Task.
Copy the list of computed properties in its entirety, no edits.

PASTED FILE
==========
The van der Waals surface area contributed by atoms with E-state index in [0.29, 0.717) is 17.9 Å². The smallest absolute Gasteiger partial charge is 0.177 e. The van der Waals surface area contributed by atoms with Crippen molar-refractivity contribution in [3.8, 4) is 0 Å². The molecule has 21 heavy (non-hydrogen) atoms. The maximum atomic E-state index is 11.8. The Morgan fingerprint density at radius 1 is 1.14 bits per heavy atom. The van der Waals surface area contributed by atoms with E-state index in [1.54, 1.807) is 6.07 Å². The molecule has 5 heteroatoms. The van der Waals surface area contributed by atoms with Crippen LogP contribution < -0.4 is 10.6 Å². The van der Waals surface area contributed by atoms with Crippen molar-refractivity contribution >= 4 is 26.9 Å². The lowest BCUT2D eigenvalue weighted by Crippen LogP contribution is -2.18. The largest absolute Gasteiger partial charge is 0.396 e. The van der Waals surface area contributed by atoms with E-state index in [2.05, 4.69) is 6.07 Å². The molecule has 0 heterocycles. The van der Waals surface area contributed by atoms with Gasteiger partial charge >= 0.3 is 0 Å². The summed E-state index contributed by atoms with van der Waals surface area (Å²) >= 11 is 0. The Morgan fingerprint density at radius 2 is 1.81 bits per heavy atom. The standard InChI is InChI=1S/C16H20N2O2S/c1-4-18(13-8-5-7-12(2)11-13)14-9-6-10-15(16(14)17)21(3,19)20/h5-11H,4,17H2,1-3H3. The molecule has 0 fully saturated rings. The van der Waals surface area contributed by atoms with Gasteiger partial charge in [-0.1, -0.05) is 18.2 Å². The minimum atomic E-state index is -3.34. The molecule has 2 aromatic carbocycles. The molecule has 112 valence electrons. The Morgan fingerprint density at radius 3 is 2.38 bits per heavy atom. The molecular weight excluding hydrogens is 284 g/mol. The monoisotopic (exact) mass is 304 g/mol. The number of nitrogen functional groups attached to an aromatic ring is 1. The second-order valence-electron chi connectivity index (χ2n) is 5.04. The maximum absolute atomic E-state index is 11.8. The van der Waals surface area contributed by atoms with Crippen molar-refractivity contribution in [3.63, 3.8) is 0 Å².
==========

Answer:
The van der Waals surface area contributed by atoms with E-state index in [0.29, 0.717) is 17.9 Å². The smallest absolute Gasteiger partial charge is 0.177 e. The van der Waals surface area contributed by atoms with Crippen molar-refractivity contribution in [3.8, 4) is 0 Å². The molecule has 21 heavy (non-hydrogen) atoms. The maximum atomic E-state index is 11.8. The Morgan fingerprint density at radius 1 is 1.14 bits per heavy atom. The van der Waals surface area contributed by atoms with E-state index in [1.54, 1.807) is 6.07 Å². The molecule has 5 heteroatoms. The van der Waals surface area contributed by atoms with Crippen LogP contribution < -0.4 is 10.6 Å². The van der Waals surface area contributed by atoms with Crippen molar-refractivity contribution >= 4 is 26.9 Å². The lowest BCUT2D eigenvalue weighted by Crippen LogP contribution is -2.18. The largest absolute Gasteiger partial charge is 0.396 e. The van der Waals surface area contributed by atoms with E-state index in [2.05, 4.69) is 6.07 Å². The molecule has 0 heterocycles. The van der Waals surface area contributed by atoms with Gasteiger partial charge >= 0.3 is 0 Å². The summed E-state index contributed by atoms with van der Waals surface area (Å²) >= 11 is 0. The Morgan fingerprint density at radius 2 is 1.81 bits per heavy atom. The standard InChI is InChI=1S/C16H20N2O2S/c1-4-18(13-8-5-7-12(2)11-13)14-9-6-10-15(16(14)17)21(3,19)20/h5-11H,4,17H2,1-3H3. The molecule has 0 fully saturated rings. The van der Waals surface area contributed by atoms with Gasteiger partial charge in [-0.1, -0.05) is 18.2 Å². The minimum atomic E-state index is -3.34. The molecule has 2 aromatic carbocycles. The molecule has 112 valence electrons. The Morgan fingerprint density at radius 3 is 2.38 bits per heavy atom. The molecular weight excluding hydrogens is 284 g/mol. The monoisotopic (exact) mass is 304 g/mol. The number of nitrogen functional groups attached to an aromatic ring is 1. The second-order valence-electron chi connectivity index (χ2n) is 5.04. The maximum absolute atomic E-state index is 11.8. The van der Waals surface area contributed by atoms with Crippen molar-refractivity contribution in [3.63, 3.8) is 0 Å².